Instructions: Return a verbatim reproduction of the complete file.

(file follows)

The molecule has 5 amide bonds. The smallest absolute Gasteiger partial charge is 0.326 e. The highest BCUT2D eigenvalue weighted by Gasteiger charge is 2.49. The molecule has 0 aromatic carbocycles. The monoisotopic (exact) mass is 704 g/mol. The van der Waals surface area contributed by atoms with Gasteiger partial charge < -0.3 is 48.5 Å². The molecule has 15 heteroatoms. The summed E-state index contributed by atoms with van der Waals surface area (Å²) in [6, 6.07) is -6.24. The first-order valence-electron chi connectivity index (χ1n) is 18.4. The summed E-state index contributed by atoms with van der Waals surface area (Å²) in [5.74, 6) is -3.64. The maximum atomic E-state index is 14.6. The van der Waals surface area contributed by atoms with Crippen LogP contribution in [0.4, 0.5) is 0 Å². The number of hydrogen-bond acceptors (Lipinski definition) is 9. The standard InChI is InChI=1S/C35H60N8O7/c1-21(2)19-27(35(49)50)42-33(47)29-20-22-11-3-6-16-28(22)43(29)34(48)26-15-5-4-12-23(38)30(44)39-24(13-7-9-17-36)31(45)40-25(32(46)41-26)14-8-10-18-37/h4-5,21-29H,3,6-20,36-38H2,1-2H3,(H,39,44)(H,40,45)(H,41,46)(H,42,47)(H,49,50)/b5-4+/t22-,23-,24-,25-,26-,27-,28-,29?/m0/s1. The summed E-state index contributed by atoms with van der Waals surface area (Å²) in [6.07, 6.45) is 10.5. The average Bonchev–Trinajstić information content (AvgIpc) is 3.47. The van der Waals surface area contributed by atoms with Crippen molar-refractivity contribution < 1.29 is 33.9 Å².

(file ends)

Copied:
The molecule has 5 amide bonds. The smallest absolute Gasteiger partial charge is 0.326 e. The highest BCUT2D eigenvalue weighted by Gasteiger charge is 2.49. The molecule has 0 aromatic carbocycles. The monoisotopic (exact) mass is 704 g/mol. The van der Waals surface area contributed by atoms with Gasteiger partial charge < -0.3 is 48.5 Å². The molecule has 15 heteroatoms. The summed E-state index contributed by atoms with van der Waals surface area (Å²) in [6, 6.07) is -6.24. The first-order valence-electron chi connectivity index (χ1n) is 18.4. The summed E-state index contributed by atoms with van der Waals surface area (Å²) in [5.74, 6) is -3.64. The maximum atomic E-state index is 14.6. The van der Waals surface area contributed by atoms with Crippen LogP contribution in [0.4, 0.5) is 0 Å². The number of hydrogen-bond acceptors (Lipinski definition) is 9. The standard InChI is InChI=1S/C35H60N8O7/c1-21(2)19-27(35(49)50)42-33(47)29-20-22-11-3-6-16-28(22)43(29)34(48)26-15-5-4-12-23(38)30(44)39-24(13-7-9-17-36)31(45)40-25(32(46)41-26)14-8-10-18-37/h4-5,21-29H,3,6-20,36-38H2,1-2H3,(H,39,44)(H,40,45)(H,41,46)(H,42,47)(H,49,50)/b5-4+/t22-,23-,24-,25-,26-,27-,28-,29?/m0/s1. The summed E-state index contributed by atoms with van der Waals surface area (Å²) in [6.07, 6.45) is 10.5. The average Bonchev–Trinajstić information content (AvgIpc) is 3.47. The van der Waals surface area contributed by atoms with Crippen molar-refractivity contribution < 1.29 is 33.9 Å².